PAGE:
So this morning I was supposed to fly to Cincinnati, OH, which actually means flying to Covington Kentucky, just across the Ohio river. (One of the rivers over which escaping slaves crossed in the antebellum U.S., But I digress).
I get to Logan in Boston at about 5:10am for a 6:00 flight, but get through security fairly quickly and get on the plane and in my seat by 5:45.
Then we sit, for about 30 minutes.
Finally, the pilot gets on the intercom – we’re waiting on a “mechanical” issue. The first officer, during the visual inspection (where they go out and walk around the outside of the plane) noticed a “seep” (his word) in the right gear area, or potentially coming from the right wing. (I assume he means landing gear, though he didn’t say.)
Some more time passes, and the pilot gets on the intercom again. Turns out the “seep” is related to the plane’s fuel system. So we’ve got five mechanics looking at it, and as soon as we know more we’ll let you know.
I don’t know why he though it was important that five mechanics were looking at it. Was that supposed to make us feel that they were being very thorough? That if the first four mechanics were complete idiots the fifth one would catch their collective error?
Frankly it made me a bit concerned – does it take five mechanics to see a fuel leak? Do they look one after the other or all at the same time?
I kept thinking of the pesky fifth dentist who can’t quite get on board with the concensus about Trident gum. Anyway, the five mechanics look at it, and we await their report.
More time passes. The captain comes back on. The five mechanics have gone back to the office to do some research. (This is literally what he said. I pictured five mechanics climbing into a little van like a clown car and driving back into Boston to an office building).
They need to determine what the allowable seep is for fuel.
All I can say is, how about zero?
Why is there an allowable seep for jet airplane fuel?
He was certain to make clear that if this were a leak, there’s no way we’d be flying anywhere. But a seep, that’s a different matter. They could clean the affected area, and see how quickly it comes back, and then maybe if it wasn’t too bad they could schedule it to be fixed during “an overnight.”
At this point I decided to de-plane. I was already clearly going to miss my connection in Detroit to get to Kentucky anyway, so I figured I’d be better off rebooking than waiting for the seep to re-appear.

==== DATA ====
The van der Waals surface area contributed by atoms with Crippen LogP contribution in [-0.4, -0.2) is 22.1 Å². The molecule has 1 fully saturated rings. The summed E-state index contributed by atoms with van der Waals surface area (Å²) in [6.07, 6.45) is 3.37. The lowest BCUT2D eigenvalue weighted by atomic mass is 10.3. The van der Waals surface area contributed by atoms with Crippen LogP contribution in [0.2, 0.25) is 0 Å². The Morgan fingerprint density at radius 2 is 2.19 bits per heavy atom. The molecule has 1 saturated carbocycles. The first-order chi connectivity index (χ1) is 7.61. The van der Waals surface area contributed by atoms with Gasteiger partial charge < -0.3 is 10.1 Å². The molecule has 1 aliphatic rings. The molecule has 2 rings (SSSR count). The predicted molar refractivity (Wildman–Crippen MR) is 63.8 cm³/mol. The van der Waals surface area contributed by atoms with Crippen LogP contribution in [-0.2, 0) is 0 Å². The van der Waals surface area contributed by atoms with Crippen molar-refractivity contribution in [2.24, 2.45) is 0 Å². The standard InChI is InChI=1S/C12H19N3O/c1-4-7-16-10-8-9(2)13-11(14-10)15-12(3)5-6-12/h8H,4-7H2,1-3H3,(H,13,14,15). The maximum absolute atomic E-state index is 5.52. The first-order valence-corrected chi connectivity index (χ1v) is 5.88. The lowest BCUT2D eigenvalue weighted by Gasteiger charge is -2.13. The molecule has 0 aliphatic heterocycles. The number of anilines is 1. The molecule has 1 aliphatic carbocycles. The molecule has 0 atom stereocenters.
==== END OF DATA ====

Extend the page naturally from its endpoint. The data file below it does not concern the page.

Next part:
As I was negotiating with the gate agent about how to get rebooked (turned out they were short staffed, so calling the rebooking number was the best option) one of the field crew came up and told her the flight “is going to cancel.” I don’t know if he was one of the five mechanics – maybe the new guy has to go talk to the counter agents? – but he was the source of truth, because as soon as he said it, they announced it to the whole flight.
(Isn’t this a wonderful bit airline lingo? It isn’t that “we are going to cancel the flight.” “The flight is going to cancel” makes it sound like no one from the airline had any control. In fact, they can’t even say that the flight has been cancelled, because that would at least suggest someone made a decision.)
Long story short, the rebooking options would get me into Cincinnati about the same time as the meeting I was presenting to would be ending – so I ended up just canceling the whole trip and doing the presentation remotely. (Getting up at 3:30am for no apparent reason is not my favorite way to start the week).
Merriam Webster says that as a noun, a seep is “a spot where a fluid (as water, oil, or gas) contained in the ground oozes slowly to the surface and often forms a pool.“
So does this mean that the planes are porous?
Was the pilot remiss in trying to distinguish between a seep and a leak?
Did it take five mechanics to determine the seep was in fact a leak, or would they cancel the flight even four out of five mechanics swore it was a seep?
Is there in fact an “allowable seep” for jet fuel, for a 757-300?